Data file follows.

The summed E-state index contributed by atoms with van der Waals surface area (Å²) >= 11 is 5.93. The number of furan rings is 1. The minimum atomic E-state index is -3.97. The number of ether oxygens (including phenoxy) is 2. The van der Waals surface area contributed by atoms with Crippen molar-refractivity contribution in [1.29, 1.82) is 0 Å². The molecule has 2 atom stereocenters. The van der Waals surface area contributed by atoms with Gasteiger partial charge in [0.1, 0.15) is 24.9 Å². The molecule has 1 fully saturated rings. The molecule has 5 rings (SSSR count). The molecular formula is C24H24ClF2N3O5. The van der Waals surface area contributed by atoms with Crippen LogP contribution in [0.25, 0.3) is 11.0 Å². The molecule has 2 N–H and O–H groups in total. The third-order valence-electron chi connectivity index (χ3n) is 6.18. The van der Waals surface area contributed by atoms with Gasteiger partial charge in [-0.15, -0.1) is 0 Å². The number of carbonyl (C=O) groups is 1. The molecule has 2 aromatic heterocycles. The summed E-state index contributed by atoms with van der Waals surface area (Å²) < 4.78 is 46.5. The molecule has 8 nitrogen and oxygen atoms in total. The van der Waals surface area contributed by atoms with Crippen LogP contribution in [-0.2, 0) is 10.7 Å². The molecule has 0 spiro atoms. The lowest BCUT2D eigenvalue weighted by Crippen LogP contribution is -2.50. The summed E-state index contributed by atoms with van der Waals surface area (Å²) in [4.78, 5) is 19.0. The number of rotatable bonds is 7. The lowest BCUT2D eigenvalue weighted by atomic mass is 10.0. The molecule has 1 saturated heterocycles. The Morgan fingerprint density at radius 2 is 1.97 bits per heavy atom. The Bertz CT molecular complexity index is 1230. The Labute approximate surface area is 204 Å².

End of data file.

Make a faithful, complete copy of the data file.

The summed E-state index contributed by atoms with van der Waals surface area (Å²) >= 11 is 5.93. The number of furan rings is 1. The minimum atomic E-state index is -3.97. The number of ether oxygens (including phenoxy) is 2. The van der Waals surface area contributed by atoms with Crippen molar-refractivity contribution in [1.29, 1.82) is 0 Å². The molecule has 2 atom stereocenters. The van der Waals surface area contributed by atoms with Gasteiger partial charge in [0.1, 0.15) is 24.9 Å². The molecule has 1 fully saturated rings. The molecule has 5 rings (SSSR count). The molecular formula is C24H24ClF2N3O5. The van der Waals surface area contributed by atoms with Crippen LogP contribution in [0.25, 0.3) is 11.0 Å². The molecule has 2 N–H and O–H groups in total. The third-order valence-electron chi connectivity index (χ3n) is 6.18. The van der Waals surface area contributed by atoms with Gasteiger partial charge in [-0.15, -0.1) is 0 Å². The number of carbonyl (C=O) groups is 1. The molecule has 2 aromatic heterocycles. The summed E-state index contributed by atoms with van der Waals surface area (Å²) < 4.78 is 46.5. The molecule has 8 nitrogen and oxygen atoms in total. The van der Waals surface area contributed by atoms with Crippen LogP contribution in [-0.2, 0) is 10.7 Å². The molecule has 0 spiro atoms. The lowest BCUT2D eigenvalue weighted by Crippen LogP contribution is -2.50. The summed E-state index contributed by atoms with van der Waals surface area (Å²) in [4.78, 5) is 19.0. The number of rotatable bonds is 7. The lowest BCUT2D eigenvalue weighted by atomic mass is 10.0. The molecule has 1 saturated heterocycles. The Morgan fingerprint density at radius 2 is 1.97 bits per heavy atom. The Bertz CT molecular complexity index is 1230. The Labute approximate surface area is 204 Å².